This article appears in a special volume of the
Annals of the American Academy of Political and Social Science titled “Terrorism: What the Next President Will Face”.
Pakistan almost uniquely is both a major victim of terrorism and a major sponsor of terrorism. It has been the scene of horrific acts of terrorist violence, including the murder of Benazir Bhutto, and it has been one of the most prolific state sponsors of terror aimed at advancing its national security interests. Over the course of the past three decades, Pakistan’s army has built a complex network of relationships with numerous jihadist terror groups, including the Taliban, and with terrorists like Osama bin Laden. Fear of India is the driving force behind the army’s pursuit of these relationships. For the next American president, there is no issue or country more critical to get right, which means developing a policy that will move Pakistan away from being a hothouse of terror. Engaging Kashmir should be part of that new approach.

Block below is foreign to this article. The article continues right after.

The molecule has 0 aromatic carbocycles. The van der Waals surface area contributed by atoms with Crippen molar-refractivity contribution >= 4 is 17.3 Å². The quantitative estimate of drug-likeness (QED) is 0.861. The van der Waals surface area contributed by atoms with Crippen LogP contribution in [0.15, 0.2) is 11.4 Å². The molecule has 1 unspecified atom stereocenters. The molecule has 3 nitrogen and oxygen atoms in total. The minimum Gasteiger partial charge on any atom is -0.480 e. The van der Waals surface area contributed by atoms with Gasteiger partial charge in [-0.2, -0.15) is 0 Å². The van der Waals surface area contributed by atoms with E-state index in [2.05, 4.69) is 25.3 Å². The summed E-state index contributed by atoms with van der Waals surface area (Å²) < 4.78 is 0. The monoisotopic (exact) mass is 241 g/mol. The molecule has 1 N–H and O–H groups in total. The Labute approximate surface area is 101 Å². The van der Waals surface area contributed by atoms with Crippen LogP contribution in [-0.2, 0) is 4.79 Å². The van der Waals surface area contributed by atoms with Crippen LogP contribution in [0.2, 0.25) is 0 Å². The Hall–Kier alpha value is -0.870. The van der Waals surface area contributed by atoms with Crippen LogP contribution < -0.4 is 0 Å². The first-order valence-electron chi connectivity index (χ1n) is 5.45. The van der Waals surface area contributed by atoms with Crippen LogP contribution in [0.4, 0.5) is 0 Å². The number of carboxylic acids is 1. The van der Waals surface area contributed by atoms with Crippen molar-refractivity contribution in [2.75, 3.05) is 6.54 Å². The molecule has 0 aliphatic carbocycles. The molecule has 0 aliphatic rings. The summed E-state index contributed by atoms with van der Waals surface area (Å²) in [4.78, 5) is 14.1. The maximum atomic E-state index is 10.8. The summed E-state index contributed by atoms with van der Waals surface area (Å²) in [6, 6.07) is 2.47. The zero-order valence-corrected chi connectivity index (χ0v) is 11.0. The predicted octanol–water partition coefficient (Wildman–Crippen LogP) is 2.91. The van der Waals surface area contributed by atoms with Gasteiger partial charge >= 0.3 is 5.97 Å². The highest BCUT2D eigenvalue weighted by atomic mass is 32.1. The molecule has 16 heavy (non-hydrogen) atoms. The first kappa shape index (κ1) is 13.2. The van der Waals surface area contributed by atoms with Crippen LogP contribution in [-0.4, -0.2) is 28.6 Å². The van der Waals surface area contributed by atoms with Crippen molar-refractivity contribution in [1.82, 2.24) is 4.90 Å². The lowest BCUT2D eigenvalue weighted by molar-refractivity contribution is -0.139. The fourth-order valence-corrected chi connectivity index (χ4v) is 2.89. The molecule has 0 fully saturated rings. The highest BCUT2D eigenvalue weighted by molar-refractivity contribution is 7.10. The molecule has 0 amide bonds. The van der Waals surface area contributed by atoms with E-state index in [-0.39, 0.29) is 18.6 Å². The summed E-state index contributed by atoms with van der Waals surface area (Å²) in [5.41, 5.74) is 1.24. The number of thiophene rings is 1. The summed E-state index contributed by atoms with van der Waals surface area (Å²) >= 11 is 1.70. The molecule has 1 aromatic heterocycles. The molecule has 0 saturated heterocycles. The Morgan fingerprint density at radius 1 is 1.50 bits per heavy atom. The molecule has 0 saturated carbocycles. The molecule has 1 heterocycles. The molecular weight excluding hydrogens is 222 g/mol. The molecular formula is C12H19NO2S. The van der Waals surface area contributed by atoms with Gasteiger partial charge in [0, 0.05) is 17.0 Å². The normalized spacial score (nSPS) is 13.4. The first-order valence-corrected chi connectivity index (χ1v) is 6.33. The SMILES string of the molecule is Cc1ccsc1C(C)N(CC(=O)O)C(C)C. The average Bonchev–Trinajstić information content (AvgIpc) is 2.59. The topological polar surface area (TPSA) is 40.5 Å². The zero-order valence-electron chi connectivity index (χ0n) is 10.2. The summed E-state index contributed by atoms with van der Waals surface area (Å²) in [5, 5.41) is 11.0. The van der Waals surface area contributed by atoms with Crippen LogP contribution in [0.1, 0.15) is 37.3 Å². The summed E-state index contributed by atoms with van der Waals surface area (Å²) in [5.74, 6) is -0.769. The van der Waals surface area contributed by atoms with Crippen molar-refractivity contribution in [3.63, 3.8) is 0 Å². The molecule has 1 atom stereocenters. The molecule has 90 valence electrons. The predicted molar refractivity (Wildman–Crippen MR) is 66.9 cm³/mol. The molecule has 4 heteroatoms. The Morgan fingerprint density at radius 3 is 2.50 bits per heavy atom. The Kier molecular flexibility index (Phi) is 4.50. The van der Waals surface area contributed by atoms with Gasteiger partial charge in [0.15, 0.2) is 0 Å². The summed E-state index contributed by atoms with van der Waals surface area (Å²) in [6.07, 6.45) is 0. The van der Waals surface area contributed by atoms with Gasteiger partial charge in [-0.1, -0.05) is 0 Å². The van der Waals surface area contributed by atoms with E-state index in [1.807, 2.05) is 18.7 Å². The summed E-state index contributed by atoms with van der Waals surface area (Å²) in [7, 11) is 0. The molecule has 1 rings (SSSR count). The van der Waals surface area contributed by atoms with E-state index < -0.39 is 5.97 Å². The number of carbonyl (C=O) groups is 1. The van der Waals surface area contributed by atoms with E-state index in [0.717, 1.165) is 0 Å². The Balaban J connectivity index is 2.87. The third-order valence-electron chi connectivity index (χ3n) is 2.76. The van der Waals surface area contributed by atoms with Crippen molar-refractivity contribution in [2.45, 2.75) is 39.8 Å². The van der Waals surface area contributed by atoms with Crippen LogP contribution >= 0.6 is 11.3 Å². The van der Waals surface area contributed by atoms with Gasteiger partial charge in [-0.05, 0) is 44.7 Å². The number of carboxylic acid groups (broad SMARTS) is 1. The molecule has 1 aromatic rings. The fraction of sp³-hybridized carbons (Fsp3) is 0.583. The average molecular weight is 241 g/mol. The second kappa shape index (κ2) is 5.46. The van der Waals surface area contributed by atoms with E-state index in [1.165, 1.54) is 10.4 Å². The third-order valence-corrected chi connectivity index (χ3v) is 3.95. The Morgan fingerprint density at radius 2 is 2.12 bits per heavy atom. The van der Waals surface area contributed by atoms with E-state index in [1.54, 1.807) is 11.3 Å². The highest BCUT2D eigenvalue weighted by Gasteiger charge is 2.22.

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For all of us who care about preventing an Iranian nuclear bomb, what’s the best way to keep preventing that? [The JCPOA is] not perfect, but it’s something. These conventions are never based on the premise that all the parties are telling the truth, it’s about enforcement mechanisms. No arms control agreement is based in trust.